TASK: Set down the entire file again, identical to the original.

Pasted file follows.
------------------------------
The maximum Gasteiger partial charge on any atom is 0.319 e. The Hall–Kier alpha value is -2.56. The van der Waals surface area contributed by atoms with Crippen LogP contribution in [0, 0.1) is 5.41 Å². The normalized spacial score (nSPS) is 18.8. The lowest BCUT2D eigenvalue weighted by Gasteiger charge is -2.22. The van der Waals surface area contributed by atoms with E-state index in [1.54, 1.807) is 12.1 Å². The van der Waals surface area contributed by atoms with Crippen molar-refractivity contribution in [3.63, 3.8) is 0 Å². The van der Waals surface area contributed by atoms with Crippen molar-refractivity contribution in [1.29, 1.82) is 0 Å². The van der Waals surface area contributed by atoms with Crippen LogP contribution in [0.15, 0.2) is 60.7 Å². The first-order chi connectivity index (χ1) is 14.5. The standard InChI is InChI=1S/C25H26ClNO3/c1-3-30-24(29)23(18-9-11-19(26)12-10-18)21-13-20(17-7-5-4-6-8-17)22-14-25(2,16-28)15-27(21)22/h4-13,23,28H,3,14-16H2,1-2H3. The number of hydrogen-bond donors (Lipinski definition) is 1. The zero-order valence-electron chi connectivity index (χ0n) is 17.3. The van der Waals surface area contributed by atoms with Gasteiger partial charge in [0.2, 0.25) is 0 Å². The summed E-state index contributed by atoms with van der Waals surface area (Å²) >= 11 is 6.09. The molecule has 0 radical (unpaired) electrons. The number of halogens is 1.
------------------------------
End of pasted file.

The maximum Gasteiger partial charge on any atom is 0.319 e. The Hall–Kier alpha value is -2.56. The van der Waals surface area contributed by atoms with Crippen LogP contribution in [0, 0.1) is 5.41 Å². The normalized spacial score (nSPS) is 18.8. The lowest BCUT2D eigenvalue weighted by Gasteiger charge is -2.22. The van der Waals surface area contributed by atoms with E-state index in [1.54, 1.807) is 12.1 Å². The van der Waals surface area contributed by atoms with Crippen molar-refractivity contribution in [3.63, 3.8) is 0 Å². The van der Waals surface area contributed by atoms with Crippen molar-refractivity contribution in [1.29, 1.82) is 0 Å². The van der Waals surface area contributed by atoms with Crippen LogP contribution in [0.15, 0.2) is 60.7 Å². The first-order chi connectivity index (χ1) is 14.5. The standard InChI is InChI=1S/C25H26ClNO3/c1-3-30-24(29)23(18-9-11-19(26)12-10-18)21-13-20(17-7-5-4-6-8-17)22-14-25(2,16-28)15-27(21)22/h4-13,23,28H,3,14-16H2,1-2H3. The number of hydrogen-bond donors (Lipinski definition) is 1. The zero-order valence-electron chi connectivity index (χ0n) is 17.3. The van der Waals surface area contributed by atoms with Gasteiger partial charge in [0.2, 0.25) is 0 Å². The summed E-state index contributed by atoms with van der Waals surface area (Å²) >= 11 is 6.09. The molecule has 0 radical (unpaired) electrons. The number of halogens is 1.